The annual decline in driving instructors (ADIs) was compounded by the baby boom in 2003/2004, meaning there would have already been a natural backlog of pupils requiring instructors in 2020, with those babies reaching the age of 17.
But with driving tests halted for more than 260 days due to Covid restrictions, the backlog has sky-rocketed to an estimated 1,160,000 pupils having to wait for suspended tests. With pupils not gaining their licences, instructors are unable to continue taking on new learners.
Instructors are working on average 55.81 percent over normal capacity but they still can't keep up with demand, so the only way to cut the current waiting list of nine months for learner drivers is to recruit more ADIs.
Glyn Morgan, Managing Director of UDrive MSM Driving School, said: "UDrive has a great reputation: we have never struggled to fill our waiting lists, but it means we are currently turning away hundreds of new learners a week. We hate having to say no to people desperate to use our instructors.
"Learning to drive is such a personal experience and you have to be totally comfortable with your instructor. As a service provider, it hurts to let people down.
"UDrive has no way of knowing who they will go to instead; of course there is a chance they will find an adequate instructor elsewhere, but there are a lot of poor instructors out there in other companies, due to substandard training and little ongoing support. I feel a personal responsibility for everyone contacting us. I wish we were able to help every learner but it is just impossible at the moment without more instructors."
UDrive are recruiting additional instructors in Lincoln, Gainsborough, Grantham and Sleaford, as well as branching out to other areas.
There has never been a better time to become a driving instructor. Job security for new ADIs is absolutely guaranteed, and driving schools have been able to raise their franchisees’ hourly rates as a result of increased public appreciation for the service they provide.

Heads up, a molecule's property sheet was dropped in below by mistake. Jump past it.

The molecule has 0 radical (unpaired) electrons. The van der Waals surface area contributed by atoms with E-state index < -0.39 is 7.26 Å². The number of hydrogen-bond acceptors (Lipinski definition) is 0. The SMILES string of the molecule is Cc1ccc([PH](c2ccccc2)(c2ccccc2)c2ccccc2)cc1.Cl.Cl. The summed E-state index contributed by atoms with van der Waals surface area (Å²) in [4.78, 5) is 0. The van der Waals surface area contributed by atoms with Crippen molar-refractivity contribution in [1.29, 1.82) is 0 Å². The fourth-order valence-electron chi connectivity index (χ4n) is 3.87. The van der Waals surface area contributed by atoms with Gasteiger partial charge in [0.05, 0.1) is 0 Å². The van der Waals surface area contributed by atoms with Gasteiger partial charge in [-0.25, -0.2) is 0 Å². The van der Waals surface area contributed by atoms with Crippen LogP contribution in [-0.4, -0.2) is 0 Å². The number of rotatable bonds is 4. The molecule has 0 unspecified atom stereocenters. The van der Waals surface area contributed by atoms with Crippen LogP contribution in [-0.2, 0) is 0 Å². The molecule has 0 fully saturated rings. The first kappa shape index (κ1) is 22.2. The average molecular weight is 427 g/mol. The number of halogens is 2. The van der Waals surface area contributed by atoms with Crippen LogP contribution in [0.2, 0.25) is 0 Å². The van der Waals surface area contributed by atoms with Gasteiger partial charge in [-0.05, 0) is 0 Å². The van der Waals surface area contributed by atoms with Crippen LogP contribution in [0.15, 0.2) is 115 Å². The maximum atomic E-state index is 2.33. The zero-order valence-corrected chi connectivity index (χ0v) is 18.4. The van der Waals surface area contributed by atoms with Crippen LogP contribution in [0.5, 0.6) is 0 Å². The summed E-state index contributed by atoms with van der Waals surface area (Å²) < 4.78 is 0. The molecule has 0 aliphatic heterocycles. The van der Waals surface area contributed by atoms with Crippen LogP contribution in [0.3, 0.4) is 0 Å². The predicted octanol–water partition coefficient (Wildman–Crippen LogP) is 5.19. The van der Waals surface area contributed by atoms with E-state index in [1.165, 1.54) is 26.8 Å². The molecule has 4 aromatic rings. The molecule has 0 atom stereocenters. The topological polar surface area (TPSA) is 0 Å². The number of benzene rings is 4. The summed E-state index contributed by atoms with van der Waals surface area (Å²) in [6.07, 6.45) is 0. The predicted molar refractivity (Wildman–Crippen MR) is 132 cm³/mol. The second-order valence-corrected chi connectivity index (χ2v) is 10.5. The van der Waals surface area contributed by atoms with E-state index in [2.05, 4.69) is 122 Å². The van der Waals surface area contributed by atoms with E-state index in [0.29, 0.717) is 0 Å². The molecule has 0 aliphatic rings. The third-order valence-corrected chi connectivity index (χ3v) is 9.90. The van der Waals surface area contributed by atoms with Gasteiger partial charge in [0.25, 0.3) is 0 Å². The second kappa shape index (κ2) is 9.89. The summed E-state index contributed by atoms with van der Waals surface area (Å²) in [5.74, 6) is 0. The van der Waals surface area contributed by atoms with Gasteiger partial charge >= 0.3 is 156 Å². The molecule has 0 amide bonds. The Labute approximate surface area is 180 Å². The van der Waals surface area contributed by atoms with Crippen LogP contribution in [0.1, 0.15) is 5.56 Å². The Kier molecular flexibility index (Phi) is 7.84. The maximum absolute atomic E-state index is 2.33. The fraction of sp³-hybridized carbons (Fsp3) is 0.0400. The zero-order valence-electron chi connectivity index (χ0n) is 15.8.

UDrive Franchise offers the benefits of being your own boss without the risks involved with having your own business.
Paul Tovey, UDrive instructor said that the best parts of the job are that the pay is good and you have flexibility, but seeing the end product in a student passing their test is the most satisfying:
"My main career was in the Royal Navy, and then I became a taxi driver. I became a driving instructor so I could choose hours to suit me, and it offered a better pay packet.
"I had a good teacher in UDrive instructor trainer Jane Clark. I found part 1 and 2 relatively easy but part 3 was more of a challenge.
"Patience is important, trying not to get frustrated when putting across a point and your student looking at you blankly.
"Being a franchise gives you the satisfaction of knowing work will be sourced by others along with the referrals you accumulate. UDrive also gives me comfort and makes us all feel like family.
"During the pandemic there was adequate support by the government, although the gap between 2nd and 3rd grant was quite long in coming. UDrive was always there to guide us through the process.
"I am thankful to be part of a franchise as UDrive kept us all in the know with what the circumstances were, in terms of Covid restrictions and changes of guidelines."
To become an ADI, you must have had a driving licence for more than four years and pass a DBS check. If you have any points on your license, the DVSA will consider the seriousness of the offences and decide whether you can start the training process.
You must also have an enjoyment of driving, be personable, have the ability to adapt to each individual, be reliable, good concentration, have good time management and plenty of patience.
To find out more about becoming an ADI, visit UDrive MSM's website here.